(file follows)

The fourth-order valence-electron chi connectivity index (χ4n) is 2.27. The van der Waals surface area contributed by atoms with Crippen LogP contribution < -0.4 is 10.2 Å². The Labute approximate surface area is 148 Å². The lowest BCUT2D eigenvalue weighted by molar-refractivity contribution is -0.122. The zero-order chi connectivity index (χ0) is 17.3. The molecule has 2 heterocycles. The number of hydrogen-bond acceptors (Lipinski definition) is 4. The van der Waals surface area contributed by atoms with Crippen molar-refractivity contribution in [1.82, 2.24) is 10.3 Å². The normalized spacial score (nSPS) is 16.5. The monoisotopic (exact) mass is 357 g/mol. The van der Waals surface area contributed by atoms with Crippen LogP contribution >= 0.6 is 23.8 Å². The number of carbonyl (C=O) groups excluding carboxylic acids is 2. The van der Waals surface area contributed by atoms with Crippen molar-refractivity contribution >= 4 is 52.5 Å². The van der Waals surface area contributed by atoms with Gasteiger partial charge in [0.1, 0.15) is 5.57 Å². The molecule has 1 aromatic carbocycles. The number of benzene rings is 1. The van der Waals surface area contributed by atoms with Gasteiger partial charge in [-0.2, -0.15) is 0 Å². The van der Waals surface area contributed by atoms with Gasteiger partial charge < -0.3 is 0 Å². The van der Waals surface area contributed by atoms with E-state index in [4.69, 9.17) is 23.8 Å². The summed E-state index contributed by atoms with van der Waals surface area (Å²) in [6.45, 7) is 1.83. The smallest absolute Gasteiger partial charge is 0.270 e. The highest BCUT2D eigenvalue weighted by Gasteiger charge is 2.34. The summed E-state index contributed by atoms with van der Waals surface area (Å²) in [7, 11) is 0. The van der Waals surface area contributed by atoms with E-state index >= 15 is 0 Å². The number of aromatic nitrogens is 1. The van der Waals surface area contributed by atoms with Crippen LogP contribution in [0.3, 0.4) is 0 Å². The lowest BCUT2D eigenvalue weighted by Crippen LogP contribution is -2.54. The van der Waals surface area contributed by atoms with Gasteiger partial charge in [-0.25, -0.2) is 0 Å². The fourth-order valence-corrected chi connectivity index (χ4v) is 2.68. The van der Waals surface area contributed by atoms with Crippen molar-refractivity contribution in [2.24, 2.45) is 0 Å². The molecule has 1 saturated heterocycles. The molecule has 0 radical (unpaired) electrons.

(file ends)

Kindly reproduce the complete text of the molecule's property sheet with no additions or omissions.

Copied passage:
The fourth-order valence-electron chi connectivity index (χ4n) is 2.27. The van der Waals surface area contributed by atoms with Crippen LogP contribution < -0.4 is 10.2 Å². The Labute approximate surface area is 148 Å². The lowest BCUT2D eigenvalue weighted by molar-refractivity contribution is -0.122. The zero-order chi connectivity index (χ0) is 17.3. The molecule has 2 heterocycles. The number of hydrogen-bond acceptors (Lipinski definition) is 4. The van der Waals surface area contributed by atoms with Crippen molar-refractivity contribution in [1.82, 2.24) is 10.3 Å². The normalized spacial score (nSPS) is 16.5. The monoisotopic (exact) mass is 357 g/mol. The van der Waals surface area contributed by atoms with Crippen LogP contribution >= 0.6 is 23.8 Å². The number of carbonyl (C=O) groups excluding carboxylic acids is 2. The van der Waals surface area contributed by atoms with Crippen molar-refractivity contribution >= 4 is 52.5 Å². The van der Waals surface area contributed by atoms with Gasteiger partial charge in [0.1, 0.15) is 5.57 Å². The molecule has 1 aromatic carbocycles. The number of benzene rings is 1. The van der Waals surface area contributed by atoms with Gasteiger partial charge in [-0.2, -0.15) is 0 Å². The van der Waals surface area contributed by atoms with Gasteiger partial charge < -0.3 is 0 Å². The van der Waals surface area contributed by atoms with E-state index in [4.69, 9.17) is 23.8 Å². The summed E-state index contributed by atoms with van der Waals surface area (Å²) in [6.45, 7) is 1.83. The smallest absolute Gasteiger partial charge is 0.270 e. The highest BCUT2D eigenvalue weighted by Gasteiger charge is 2.34. The summed E-state index contributed by atoms with van der Waals surface area (Å²) in [7, 11) is 0. The van der Waals surface area contributed by atoms with E-state index >= 15 is 0 Å². The number of aromatic nitrogens is 1. The van der Waals surface area contributed by atoms with Crippen LogP contribution in [0.3, 0.4) is 0 Å². The lowest BCUT2D eigenvalue weighted by Crippen LogP contribution is -2.54. The van der Waals surface area contributed by atoms with Gasteiger partial charge in [-0.25, -0.2) is 0 Å². The fourth-order valence-corrected chi connectivity index (χ4v) is 2.68. The van der Waals surface area contributed by atoms with Crippen molar-refractivity contribution in [2.24, 2.45) is 0 Å². The molecule has 1 saturated heterocycles. The molecule has 0 radical (unpaired) electrons.